dB’s Holsapple Blogs For NY Times

 

Goin’ fishing for
tunes with one of America’s
preeminent songwriters.

By Fred Mills

 

What do you get when you pair up a brainy, literate, but
passionate, songwriter with an open forum for songwriters? Why, Peter Holsapple
blogging for the New York Times, of
course! Holsapple — aka one-fourth of pop mavens The dB’s, Chris Stamey’s
partner-in-penmanship, solo performer, and a noted sideman (R.E.M., Hootie
& the Blowfish, etc.) — was the latest in a stellar assemblage of
songwriters to be asked to author the paper’s “Measure For Measure: How to
Write a Song and Other Mysteries,” an ongoing blog series that has thus far
included the wisdom (and frequently the wit, too) of Rosanne Cash, Andrew Bird,
Suzanne Vega and Darrell Brown.

 

The Times describes
the blog thusly: “With music now available with a single, offhand click, it’s
easy to forget that songs are not born whole, polished and ready to play. They
are created by artists who draw on some combination of craft, skill and
inspiration. In the coming weeks, the contributors to this blog — all
accomplished songwriters — will pull back the curtain on the creative process
as they write about their work on a song in the making.”

 

And, indeed, Holsapple’s lengthy installment posted last
week
fit the bill perfectly. “I found a new song swimming around in my head
yesterday afternoon,” he writes. “I’ve landed it and will prepare it before
you. I’ve fished these parts for years, and I know that once I identify what’s
on the end of my line, we can proceed.” Proceed he does, taking the reader down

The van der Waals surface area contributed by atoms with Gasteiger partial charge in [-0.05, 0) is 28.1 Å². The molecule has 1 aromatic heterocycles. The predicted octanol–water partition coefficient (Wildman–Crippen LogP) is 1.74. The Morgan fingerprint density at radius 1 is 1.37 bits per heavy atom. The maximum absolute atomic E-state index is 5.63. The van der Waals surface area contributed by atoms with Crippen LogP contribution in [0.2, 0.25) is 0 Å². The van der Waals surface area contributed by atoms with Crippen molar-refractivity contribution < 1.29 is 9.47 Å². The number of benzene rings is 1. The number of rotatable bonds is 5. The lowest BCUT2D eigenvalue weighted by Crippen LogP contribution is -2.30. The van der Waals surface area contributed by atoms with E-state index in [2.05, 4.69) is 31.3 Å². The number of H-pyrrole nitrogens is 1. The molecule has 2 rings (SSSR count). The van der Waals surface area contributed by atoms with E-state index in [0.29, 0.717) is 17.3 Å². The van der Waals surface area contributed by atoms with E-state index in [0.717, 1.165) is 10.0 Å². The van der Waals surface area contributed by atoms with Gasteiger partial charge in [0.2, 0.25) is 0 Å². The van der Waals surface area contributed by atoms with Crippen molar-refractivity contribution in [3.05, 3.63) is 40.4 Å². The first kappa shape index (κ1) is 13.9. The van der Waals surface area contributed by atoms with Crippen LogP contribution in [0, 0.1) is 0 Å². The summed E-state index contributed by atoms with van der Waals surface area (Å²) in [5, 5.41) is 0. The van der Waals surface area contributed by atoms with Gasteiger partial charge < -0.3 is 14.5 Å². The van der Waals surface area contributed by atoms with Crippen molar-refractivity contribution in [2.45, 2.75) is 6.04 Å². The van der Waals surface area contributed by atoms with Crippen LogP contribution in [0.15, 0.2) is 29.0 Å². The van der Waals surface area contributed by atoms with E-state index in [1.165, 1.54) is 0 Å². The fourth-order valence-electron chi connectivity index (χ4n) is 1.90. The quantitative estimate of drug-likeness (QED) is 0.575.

the path of a tune’s creation, along the way unspooling interesting tidbits and
factoids about his life as well as his friends Stamey and Mitch Easter.

 

There’s also a fascinating trifecta of MP3s: “Like Wow,” a
Holsapple composition from his early Winston-Salem,
NC, band Rittenhouse Square; “Big Black Truck,”
from a rare solo EP he issued prior to joining Stamey’s dB’s; and “Black and
White,” one of his classic dB’s tracks. (Caveat: the Times’ MP3 players appear to be somewhat buggy.)

By the end of his blog entry, Holsapple has crafted a good chunk of his new
song for the readers but it’s getting late and he realizes it’s time to let it
rest until morning (a strategy most any writer of any stripe will tell you is a
good one). “Play the chorus again. Still that landing feels so unsure and
insecure. There’s got to be a better chord than F there, but I’ll be damned if
I can find it at this hour. So I’ll go to bed, humming the chorus, thinking of
alternate lines, waiting for that lightning bolt of inspiration that may or may
not arrive in the night. I’ll keep the notebook by the bed, even though most of
my mid-sleep epiphanies have been unintelligible instructions and drawings thus
far.”

 

Good luck finishing the song Peter. Can we hear the demo when you’re done?
Signed, your friends at BLURT.

Peter Holsapple on MySpace

 

The dB’s Official Website


 

[Editor’s Note: Both the dB’s and
Stamey & Holsapple have new albums in the works. Watch this space for
details.
]

 

 

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